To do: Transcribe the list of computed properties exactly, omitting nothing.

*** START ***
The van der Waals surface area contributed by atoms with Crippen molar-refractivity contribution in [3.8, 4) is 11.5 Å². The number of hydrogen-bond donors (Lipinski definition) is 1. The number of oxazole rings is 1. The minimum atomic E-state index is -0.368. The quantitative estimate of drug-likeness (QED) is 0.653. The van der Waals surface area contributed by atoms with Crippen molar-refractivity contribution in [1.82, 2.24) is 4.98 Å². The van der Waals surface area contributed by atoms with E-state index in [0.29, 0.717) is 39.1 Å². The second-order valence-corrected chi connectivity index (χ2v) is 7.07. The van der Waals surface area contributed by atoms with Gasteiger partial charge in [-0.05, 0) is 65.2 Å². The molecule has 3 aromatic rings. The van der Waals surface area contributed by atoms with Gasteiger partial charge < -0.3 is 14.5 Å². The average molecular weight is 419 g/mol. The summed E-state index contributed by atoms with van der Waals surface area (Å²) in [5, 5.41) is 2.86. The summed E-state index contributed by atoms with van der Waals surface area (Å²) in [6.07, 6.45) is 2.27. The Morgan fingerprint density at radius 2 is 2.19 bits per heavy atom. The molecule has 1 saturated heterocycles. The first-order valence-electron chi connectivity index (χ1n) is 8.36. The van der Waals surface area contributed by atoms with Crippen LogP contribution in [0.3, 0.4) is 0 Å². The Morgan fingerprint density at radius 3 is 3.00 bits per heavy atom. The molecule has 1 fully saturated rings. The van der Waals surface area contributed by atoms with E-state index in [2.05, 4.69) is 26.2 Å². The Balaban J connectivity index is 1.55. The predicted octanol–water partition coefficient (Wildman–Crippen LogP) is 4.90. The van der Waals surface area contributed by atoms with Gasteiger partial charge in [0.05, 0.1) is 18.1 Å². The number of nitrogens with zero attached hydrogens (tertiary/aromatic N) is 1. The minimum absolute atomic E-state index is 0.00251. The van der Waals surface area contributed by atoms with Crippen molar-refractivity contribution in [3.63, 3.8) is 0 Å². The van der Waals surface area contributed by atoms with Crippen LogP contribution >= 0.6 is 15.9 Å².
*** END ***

The van der Waals surface area contributed by atoms with Crippen molar-refractivity contribution in [3.8, 4) is 11.5 Å². The number of hydrogen-bond donors (Lipinski definition) is 1. The number of oxazole rings is 1. The minimum atomic E-state index is -0.368. The quantitative estimate of drug-likeness (QED) is 0.653. The van der Waals surface area contributed by atoms with Crippen molar-refractivity contribution in [1.82, 2.24) is 4.98 Å². The van der Waals surface area contributed by atoms with E-state index in [0.29, 0.717) is 39.1 Å². The second-order valence-corrected chi connectivity index (χ2v) is 7.07. The van der Waals surface area contributed by atoms with Gasteiger partial charge in [-0.05, 0) is 65.2 Å². The molecule has 3 aromatic rings. The van der Waals surface area contributed by atoms with Gasteiger partial charge < -0.3 is 14.5 Å². The average molecular weight is 419 g/mol. The summed E-state index contributed by atoms with van der Waals surface area (Å²) in [5, 5.41) is 2.86. The summed E-state index contributed by atoms with van der Waals surface area (Å²) in [6.07, 6.45) is 2.27. The Morgan fingerprint density at radius 2 is 2.19 bits per heavy atom. The molecule has 1 saturated heterocycles. The first-order valence-electron chi connectivity index (χ1n) is 8.36. The van der Waals surface area contributed by atoms with Crippen LogP contribution in [0.3, 0.4) is 0 Å². The Morgan fingerprint density at radius 3 is 3.00 bits per heavy atom. The molecule has 1 fully saturated rings. The van der Waals surface area contributed by atoms with E-state index in [2.05, 4.69) is 26.2 Å². The Balaban J connectivity index is 1.55. The predicted octanol–water partition coefficient (Wildman–Crippen LogP) is 4.90. The van der Waals surface area contributed by atoms with Gasteiger partial charge in [0.05, 0.1) is 18.1 Å². The number of nitrogens with zero attached hydrogens (tertiary/aromatic N) is 1. The minimum absolute atomic E-state index is 0.00251. The van der Waals surface area contributed by atoms with Crippen molar-refractivity contribution in [3.63, 3.8) is 0 Å². The van der Waals surface area contributed by atoms with Crippen LogP contribution >= 0.6 is 15.9 Å².